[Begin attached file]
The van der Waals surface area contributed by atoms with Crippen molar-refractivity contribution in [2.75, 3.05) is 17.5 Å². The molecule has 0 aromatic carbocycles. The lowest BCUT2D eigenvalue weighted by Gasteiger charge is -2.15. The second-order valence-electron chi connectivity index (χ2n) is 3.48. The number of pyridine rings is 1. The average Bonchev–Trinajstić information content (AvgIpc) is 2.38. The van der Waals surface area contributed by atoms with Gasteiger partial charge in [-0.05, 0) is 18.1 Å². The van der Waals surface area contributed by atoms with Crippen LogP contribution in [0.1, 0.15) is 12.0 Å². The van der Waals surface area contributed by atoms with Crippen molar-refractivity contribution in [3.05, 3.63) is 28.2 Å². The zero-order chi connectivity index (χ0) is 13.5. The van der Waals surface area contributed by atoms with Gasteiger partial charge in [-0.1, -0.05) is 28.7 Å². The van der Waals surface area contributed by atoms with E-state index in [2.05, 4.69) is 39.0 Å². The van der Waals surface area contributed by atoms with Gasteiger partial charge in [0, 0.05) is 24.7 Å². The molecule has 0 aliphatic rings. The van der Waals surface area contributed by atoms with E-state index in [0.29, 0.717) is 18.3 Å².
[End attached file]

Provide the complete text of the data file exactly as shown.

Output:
The van der Waals surface area contributed by atoms with Crippen molar-refractivity contribution in [2.75, 3.05) is 17.5 Å². The molecule has 0 aromatic carbocycles. The lowest BCUT2D eigenvalue weighted by Gasteiger charge is -2.15. The second-order valence-electron chi connectivity index (χ2n) is 3.48. The number of pyridine rings is 1. The average Bonchev–Trinajstić information content (AvgIpc) is 2.38. The van der Waals surface area contributed by atoms with Gasteiger partial charge in [-0.05, 0) is 18.1 Å². The van der Waals surface area contributed by atoms with Crippen LogP contribution in [0.1, 0.15) is 12.0 Å². The van der Waals surface area contributed by atoms with Crippen molar-refractivity contribution in [3.05, 3.63) is 28.2 Å². The zero-order chi connectivity index (χ0) is 13.5. The van der Waals surface area contributed by atoms with Gasteiger partial charge in [-0.1, -0.05) is 28.7 Å². The van der Waals surface area contributed by atoms with E-state index in [2.05, 4.69) is 39.0 Å². The van der Waals surface area contributed by atoms with Gasteiger partial charge in [0, 0.05) is 24.7 Å². The molecule has 0 aliphatic rings. The van der Waals surface area contributed by atoms with E-state index in [0.29, 0.717) is 18.3 Å².